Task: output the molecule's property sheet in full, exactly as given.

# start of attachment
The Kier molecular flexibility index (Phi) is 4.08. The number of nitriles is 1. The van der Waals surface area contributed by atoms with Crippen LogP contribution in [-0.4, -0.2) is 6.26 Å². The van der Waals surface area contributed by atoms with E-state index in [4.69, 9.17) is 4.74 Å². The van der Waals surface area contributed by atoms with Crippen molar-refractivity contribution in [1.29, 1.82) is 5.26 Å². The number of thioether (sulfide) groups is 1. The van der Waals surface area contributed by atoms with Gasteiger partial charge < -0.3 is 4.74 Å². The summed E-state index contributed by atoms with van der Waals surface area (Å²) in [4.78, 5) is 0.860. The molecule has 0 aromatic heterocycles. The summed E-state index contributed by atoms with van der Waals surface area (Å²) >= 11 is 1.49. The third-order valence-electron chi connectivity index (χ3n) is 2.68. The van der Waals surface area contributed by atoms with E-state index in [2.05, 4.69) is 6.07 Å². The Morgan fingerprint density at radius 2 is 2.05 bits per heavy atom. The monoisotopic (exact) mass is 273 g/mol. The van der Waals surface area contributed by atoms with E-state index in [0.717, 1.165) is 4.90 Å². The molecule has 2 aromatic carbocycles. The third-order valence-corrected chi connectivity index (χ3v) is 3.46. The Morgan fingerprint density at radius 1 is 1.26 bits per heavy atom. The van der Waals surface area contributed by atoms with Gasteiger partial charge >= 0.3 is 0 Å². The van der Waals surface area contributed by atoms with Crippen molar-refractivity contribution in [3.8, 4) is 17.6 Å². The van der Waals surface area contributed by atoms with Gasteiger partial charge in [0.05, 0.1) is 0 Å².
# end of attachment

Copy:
The Kier molecular flexibility index (Phi) is 4.08. The number of nitriles is 1. The van der Waals surface area contributed by atoms with Crippen LogP contribution in [-0.4, -0.2) is 6.26 Å². The van der Waals surface area contributed by atoms with E-state index in [4.69, 9.17) is 4.74 Å². The van der Waals surface area contributed by atoms with Crippen molar-refractivity contribution in [1.29, 1.82) is 5.26 Å². The number of thioether (sulfide) groups is 1. The van der Waals surface area contributed by atoms with Gasteiger partial charge < -0.3 is 4.74 Å². The summed E-state index contributed by atoms with van der Waals surface area (Å²) in [4.78, 5) is 0.860. The molecule has 0 aromatic heterocycles. The summed E-state index contributed by atoms with van der Waals surface area (Å²) >= 11 is 1.49. The third-order valence-electron chi connectivity index (χ3n) is 2.68. The van der Waals surface area contributed by atoms with E-state index in [2.05, 4.69) is 6.07 Å². The Morgan fingerprint density at radius 2 is 2.05 bits per heavy atom. The monoisotopic (exact) mass is 273 g/mol. The van der Waals surface area contributed by atoms with E-state index in [0.717, 1.165) is 4.90 Å². The molecule has 2 aromatic carbocycles. The third-order valence-corrected chi connectivity index (χ3v) is 3.46. The Morgan fingerprint density at radius 1 is 1.26 bits per heavy atom. The van der Waals surface area contributed by atoms with Gasteiger partial charge >= 0.3 is 0 Å². The van der Waals surface area contributed by atoms with Crippen molar-refractivity contribution in [3.8, 4) is 17.6 Å². The van der Waals surface area contributed by atoms with Gasteiger partial charge in [0.05, 0.1) is 0 Å².